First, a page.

Turn hood over clen up the push thru, then cap it with structural adhesive. Trying to lay the center section over the existing panel would be "easier" as far as just getting it on there would but require a lot larger repair area. Done correctly and carefully you could keep the repair area to around 6in wide if you flange it, vs stretching it out 12in or more in every direction if you just layed it on top
  17. wkillgs

    wkillgs Gold Level Contributor

    Unless you are already an expert metal fabricator and welder, you could learn a lot from the 'MP&C Shop Projects' thread over on the Garage Journal board. Lots of step-by step instruction with pics. It's up to 153 pages but the first couple detail some fairly simple metal patchwork.

    I'd start your project by removing the rusted frame and soak the scoop area in Evaporust to clean it up and see what you have to work with. Trying to blast the rust away will warp it and make it worse. Light blasting is usually ok, but get the worst off with chemicals first.

    It's metal.... you can weld it, stretch it, shrink it, and form it. One thing I learned from the MP&C thread is to look at the project as one step, one process, at a time..... it's not just one repair, it's a series of repairs to accomplish the desired goal. Take your time and think out the necessary steps.

    I'm not yet familiar with the adhesives Hugger mentioned, but I've heard lots of good things about them. As mentioned, preparation is extremely important.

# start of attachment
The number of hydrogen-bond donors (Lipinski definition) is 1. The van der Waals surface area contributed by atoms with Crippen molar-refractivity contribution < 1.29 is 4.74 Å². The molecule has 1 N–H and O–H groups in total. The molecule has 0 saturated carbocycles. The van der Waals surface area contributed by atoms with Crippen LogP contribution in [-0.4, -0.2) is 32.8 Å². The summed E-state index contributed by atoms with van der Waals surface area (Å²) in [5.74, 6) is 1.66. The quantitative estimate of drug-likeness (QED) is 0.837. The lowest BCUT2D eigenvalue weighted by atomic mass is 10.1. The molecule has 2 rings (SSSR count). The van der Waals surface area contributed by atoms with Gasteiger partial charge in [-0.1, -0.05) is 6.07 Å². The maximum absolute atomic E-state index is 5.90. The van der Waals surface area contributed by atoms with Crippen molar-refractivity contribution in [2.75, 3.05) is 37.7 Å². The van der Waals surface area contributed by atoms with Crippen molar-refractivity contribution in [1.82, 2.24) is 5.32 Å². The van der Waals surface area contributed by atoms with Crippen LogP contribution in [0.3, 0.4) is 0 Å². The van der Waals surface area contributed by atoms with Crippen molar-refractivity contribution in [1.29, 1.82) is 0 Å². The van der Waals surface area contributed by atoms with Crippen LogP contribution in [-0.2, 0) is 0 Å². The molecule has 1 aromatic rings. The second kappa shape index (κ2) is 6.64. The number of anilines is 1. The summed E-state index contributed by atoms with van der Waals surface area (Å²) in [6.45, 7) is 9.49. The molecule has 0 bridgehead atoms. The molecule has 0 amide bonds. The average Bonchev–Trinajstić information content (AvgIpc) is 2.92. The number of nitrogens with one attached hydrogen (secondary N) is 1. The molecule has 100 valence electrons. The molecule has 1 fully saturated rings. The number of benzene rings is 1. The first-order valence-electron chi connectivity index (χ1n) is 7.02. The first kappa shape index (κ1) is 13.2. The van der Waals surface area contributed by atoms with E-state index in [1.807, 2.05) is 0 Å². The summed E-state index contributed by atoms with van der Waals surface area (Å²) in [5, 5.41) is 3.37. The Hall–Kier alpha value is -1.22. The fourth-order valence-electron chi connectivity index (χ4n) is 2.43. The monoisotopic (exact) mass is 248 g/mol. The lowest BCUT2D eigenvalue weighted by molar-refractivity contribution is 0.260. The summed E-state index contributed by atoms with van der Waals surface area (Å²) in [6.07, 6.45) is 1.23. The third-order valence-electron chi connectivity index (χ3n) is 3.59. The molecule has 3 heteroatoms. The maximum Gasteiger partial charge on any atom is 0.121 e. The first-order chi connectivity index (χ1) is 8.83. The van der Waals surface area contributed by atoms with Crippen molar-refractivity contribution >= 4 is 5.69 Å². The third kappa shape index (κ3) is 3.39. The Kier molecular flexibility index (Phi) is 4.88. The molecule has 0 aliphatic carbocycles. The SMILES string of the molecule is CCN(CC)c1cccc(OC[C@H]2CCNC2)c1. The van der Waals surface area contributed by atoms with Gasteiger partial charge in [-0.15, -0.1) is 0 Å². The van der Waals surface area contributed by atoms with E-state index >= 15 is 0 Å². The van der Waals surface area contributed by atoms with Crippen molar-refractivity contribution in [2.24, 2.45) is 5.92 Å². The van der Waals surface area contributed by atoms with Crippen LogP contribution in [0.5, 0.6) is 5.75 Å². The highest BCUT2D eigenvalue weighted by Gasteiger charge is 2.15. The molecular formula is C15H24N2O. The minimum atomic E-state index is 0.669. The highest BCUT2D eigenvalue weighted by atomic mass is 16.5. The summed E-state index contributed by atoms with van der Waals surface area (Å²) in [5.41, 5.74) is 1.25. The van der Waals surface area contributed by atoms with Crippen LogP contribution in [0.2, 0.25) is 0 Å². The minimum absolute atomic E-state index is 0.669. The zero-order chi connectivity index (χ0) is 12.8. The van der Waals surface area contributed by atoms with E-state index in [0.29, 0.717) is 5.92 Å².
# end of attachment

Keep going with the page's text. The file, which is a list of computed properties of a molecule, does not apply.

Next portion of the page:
18. Christopher Spouse Drew

    Christopher Spouse Drew Well-Known Member

    I love using evaporust on all my rusty projects and I was definatley thinking about dumping the center section in it, i just bought a gallon the other day.

    I will definately check out that thread and ill look at huggers thread. It will be a challenge but I like a challenge! Its a beat up GS hood, but I cant see it just go in the trash with out just trying..Ill update you guys, I want to cut it tonight.
  19. Christopher Spouse Drew

    Christopher Spouse Drew Well-Known Member

    Here it is boys! Just cut it out! Now looking at this, it looks pretty daunting. Now its either I have some fun and try to fix this or I use this as guide and try to make a new one out of sheet metal and ill shape it. I've always wanted to do that. Anyone know the gauge thickness the skin is?

    Attached Files:

  20. hugger

    hugger Well-Known Member

    Another option: clean it up best you can coat it in bees wax then make a mold out of fiberglass....trying to hammer that kind of shape out by hand is all but impossible, would have better luck building a hover board
    dynaflow likes this.

Share This Page